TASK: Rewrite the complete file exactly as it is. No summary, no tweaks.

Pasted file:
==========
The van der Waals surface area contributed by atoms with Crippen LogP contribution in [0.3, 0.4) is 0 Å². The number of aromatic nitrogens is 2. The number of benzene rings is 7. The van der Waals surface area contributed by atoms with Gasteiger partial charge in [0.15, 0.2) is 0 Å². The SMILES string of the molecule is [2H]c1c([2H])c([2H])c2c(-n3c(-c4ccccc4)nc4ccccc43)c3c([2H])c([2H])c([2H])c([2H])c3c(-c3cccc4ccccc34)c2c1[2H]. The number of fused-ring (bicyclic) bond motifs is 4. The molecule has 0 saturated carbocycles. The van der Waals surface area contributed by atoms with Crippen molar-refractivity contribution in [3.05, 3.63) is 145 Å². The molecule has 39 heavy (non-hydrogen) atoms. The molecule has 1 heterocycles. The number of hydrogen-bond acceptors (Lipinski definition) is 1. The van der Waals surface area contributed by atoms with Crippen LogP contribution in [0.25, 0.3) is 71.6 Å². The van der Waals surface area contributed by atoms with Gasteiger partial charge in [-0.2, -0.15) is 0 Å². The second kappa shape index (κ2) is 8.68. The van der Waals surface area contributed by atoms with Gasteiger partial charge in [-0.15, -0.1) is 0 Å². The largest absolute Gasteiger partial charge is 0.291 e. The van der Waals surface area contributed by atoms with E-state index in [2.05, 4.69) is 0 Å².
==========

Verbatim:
The van der Waals surface area contributed by atoms with Crippen LogP contribution in [0.3, 0.4) is 0 Å². The number of aromatic nitrogens is 2. The number of benzene rings is 7. The van der Waals surface area contributed by atoms with Gasteiger partial charge in [0.15, 0.2) is 0 Å². The SMILES string of the molecule is [2H]c1c([2H])c([2H])c2c(-n3c(-c4ccccc4)nc4ccccc43)c3c([2H])c([2H])c([2H])c([2H])c3c(-c3cccc4ccccc34)c2c1[2H]. The number of fused-ring (bicyclic) bond motifs is 4. The molecule has 0 saturated carbocycles. The van der Waals surface area contributed by atoms with Crippen molar-refractivity contribution in [3.05, 3.63) is 145 Å². The molecule has 39 heavy (non-hydrogen) atoms. The molecule has 1 heterocycles. The number of hydrogen-bond acceptors (Lipinski definition) is 1. The van der Waals surface area contributed by atoms with Crippen LogP contribution in [0.25, 0.3) is 71.6 Å². The van der Waals surface area contributed by atoms with Gasteiger partial charge in [-0.2, -0.15) is 0 Å². The second kappa shape index (κ2) is 8.68. The van der Waals surface area contributed by atoms with Gasteiger partial charge in [-0.15, -0.1) is 0 Å². The largest absolute Gasteiger partial charge is 0.291 e. The van der Waals surface area contributed by atoms with E-state index in [2.05, 4.69) is 0 Å².